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FSA warns ‘cash’ fund name could be misleading

The FSA has labelled the use of the word ‘cash’ in fund names as “potentially misleading” and unveiled a wide-ranging clampdown on money market funds.

The watchdog says cash implies investors’ capital is secure, but money market funds can slip into negative yields because their annual management charges erode capital, especially in a low interest environment.

It also says it has concerns that there is a lack of criteria around the types of asset the funds are permitted to invest in.

An FSA life insurance newsletter says: “The current low interest rate environment has created negative yields in some funds, causing capital to erode by applying annual management charges. Further concerns were highlighted in relation to the governance and oversight of these funds, with poor monitoring practices and, in some cases, a lack of criteria around permitted underlying investments.”

The FSA says it is contacting relevant firms requesting remedial action.

The statement comes after a review of money market funds which was triggered by the revaluation of Standard Life’s pension sterling fund in January 2009 which saw it lose 5 per cent of its value. Standard Life was fined £2.45m in January 2010 due to the way the fund was marketed.


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There are 10 comments at the moment, we would love to hear your opinion too.

  1. Better late than never.

  2. Stable doors and horses anyone?!

  3. How could any self respecting fund manager have the audacity to manage a fund where the charges exceed any growth.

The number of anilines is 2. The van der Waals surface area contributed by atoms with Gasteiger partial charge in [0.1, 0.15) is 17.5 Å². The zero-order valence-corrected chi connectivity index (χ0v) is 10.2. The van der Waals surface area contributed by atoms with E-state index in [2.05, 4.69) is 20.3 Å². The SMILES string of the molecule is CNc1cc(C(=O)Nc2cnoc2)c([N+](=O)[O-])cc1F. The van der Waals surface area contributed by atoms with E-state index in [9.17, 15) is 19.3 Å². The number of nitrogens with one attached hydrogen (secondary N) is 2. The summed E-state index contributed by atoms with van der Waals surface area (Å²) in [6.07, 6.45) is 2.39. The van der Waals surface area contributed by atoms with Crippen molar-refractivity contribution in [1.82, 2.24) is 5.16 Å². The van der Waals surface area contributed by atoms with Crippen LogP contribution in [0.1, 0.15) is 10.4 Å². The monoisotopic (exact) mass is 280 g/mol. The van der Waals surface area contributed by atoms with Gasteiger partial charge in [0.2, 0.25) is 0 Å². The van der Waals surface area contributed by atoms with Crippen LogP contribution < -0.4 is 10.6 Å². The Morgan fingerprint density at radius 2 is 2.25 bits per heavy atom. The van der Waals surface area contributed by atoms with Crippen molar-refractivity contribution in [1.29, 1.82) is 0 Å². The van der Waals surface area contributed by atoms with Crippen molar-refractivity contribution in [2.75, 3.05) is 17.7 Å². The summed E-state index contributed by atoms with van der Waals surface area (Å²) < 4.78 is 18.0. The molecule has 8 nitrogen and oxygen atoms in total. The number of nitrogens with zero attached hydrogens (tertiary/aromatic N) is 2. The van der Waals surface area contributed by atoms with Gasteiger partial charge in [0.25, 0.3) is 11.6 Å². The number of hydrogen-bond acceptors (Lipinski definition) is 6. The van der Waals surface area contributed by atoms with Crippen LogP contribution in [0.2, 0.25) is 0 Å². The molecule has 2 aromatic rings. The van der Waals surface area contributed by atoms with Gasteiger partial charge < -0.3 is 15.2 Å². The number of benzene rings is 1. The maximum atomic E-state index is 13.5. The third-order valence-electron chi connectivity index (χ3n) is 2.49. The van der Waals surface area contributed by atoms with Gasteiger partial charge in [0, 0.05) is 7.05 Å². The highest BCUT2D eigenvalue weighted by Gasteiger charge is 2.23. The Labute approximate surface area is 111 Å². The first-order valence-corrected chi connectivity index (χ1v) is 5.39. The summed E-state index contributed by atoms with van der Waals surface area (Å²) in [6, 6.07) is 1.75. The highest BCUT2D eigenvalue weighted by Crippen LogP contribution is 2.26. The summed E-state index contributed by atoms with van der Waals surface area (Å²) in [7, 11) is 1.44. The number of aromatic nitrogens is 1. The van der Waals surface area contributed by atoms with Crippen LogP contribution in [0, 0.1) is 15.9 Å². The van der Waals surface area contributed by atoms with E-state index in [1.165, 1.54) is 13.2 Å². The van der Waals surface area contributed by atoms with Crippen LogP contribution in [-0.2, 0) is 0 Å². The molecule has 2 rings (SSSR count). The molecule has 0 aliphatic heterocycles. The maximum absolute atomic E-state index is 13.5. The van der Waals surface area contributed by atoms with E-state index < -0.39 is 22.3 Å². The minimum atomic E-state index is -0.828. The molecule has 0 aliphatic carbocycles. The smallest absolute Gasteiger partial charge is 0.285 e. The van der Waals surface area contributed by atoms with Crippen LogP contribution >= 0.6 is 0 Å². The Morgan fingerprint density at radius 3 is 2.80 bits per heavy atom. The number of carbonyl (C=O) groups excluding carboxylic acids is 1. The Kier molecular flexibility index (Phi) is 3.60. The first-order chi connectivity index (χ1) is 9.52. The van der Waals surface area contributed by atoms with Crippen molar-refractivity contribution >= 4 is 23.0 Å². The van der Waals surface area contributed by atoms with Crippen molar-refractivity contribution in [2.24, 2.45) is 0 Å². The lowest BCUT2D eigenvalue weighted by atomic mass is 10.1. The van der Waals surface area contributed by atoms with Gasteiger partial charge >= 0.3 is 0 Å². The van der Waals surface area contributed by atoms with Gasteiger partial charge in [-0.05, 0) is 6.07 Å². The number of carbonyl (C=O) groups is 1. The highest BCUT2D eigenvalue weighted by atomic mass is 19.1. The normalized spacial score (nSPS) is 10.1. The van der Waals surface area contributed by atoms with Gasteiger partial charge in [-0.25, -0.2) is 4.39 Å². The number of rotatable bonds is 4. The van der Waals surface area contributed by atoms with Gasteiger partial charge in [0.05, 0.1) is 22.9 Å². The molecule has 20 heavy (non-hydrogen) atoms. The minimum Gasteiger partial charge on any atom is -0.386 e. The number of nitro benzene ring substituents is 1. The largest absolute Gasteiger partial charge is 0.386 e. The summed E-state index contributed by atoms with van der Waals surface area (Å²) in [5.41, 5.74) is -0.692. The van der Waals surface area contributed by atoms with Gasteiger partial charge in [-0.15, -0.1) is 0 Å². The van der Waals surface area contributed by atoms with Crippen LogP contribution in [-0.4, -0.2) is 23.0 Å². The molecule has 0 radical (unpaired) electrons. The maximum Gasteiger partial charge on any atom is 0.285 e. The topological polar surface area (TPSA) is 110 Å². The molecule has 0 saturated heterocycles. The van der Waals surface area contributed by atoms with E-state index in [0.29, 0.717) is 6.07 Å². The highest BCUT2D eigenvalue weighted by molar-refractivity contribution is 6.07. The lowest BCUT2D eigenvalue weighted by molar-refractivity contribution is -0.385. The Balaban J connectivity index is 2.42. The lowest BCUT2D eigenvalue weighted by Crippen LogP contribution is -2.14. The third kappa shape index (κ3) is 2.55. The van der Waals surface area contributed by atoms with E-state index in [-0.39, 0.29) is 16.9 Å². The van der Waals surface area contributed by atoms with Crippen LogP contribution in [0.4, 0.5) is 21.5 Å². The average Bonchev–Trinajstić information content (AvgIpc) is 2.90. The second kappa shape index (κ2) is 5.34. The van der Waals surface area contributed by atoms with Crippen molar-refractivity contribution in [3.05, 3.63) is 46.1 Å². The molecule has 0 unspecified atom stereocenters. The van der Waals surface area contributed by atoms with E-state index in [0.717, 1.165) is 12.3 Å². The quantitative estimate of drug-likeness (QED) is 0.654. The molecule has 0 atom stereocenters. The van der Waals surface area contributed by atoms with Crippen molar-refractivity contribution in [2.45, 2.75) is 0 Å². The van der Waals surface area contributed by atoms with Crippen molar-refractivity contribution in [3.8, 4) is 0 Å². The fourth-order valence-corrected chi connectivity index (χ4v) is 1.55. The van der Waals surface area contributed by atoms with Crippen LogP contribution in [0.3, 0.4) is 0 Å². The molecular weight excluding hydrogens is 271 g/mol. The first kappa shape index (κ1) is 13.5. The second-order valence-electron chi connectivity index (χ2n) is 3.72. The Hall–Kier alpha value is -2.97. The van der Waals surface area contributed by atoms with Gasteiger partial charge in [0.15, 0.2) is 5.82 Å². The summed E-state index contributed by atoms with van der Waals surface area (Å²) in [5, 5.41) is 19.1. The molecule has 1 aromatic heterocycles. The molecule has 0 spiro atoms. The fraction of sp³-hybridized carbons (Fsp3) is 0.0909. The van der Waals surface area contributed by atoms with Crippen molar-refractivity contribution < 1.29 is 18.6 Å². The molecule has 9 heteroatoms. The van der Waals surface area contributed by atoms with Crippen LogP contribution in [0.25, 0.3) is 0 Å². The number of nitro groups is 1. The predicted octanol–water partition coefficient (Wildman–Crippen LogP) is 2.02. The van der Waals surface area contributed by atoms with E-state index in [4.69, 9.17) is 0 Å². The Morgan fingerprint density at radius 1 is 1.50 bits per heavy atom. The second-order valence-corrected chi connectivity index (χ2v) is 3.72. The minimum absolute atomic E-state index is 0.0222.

4. So it takes from Jan 2009 until now – almost 2 yrs!! – for the FSA to issue a note……

  5. Nothing like being proactive and ahead of the game. And the FSA could never be accused of that.

    Not only has the horse bolted but it won a couple of Grand Nationals in the time it took our beloved regulator to notice that something was up.

    Oh well, at least they have £2.45m in the kitty fr this years Xmas party.

  6. Nil growth should equal Nil charges.

  7. You must be joking 2nd November 2010 at 5:16 pm

    If we want to talk about misleading (and there’s no ‘potentially’ here) lets talk about illustrations!

    Three growth rates, all positive.

    All assumed to be a consistent return, year after year after year.

    The effect of charges compares against a utopian (i.e. impossible) cost free return

    I don’t really need to go on, do I?

    And to answer lesley’s question above… pretty much every fund manager of every fund will occassionally have charges which exceed gorwth. Thing’s don’t always go up now do they!

  8. Surprised that FSA did not state that it is ‘interesting’, their favourite word.

  9. It is also MISLEADING for the FSA to try and convince the general public that it is doing anything useful other than looking after its own interests.

  10. Interesting.

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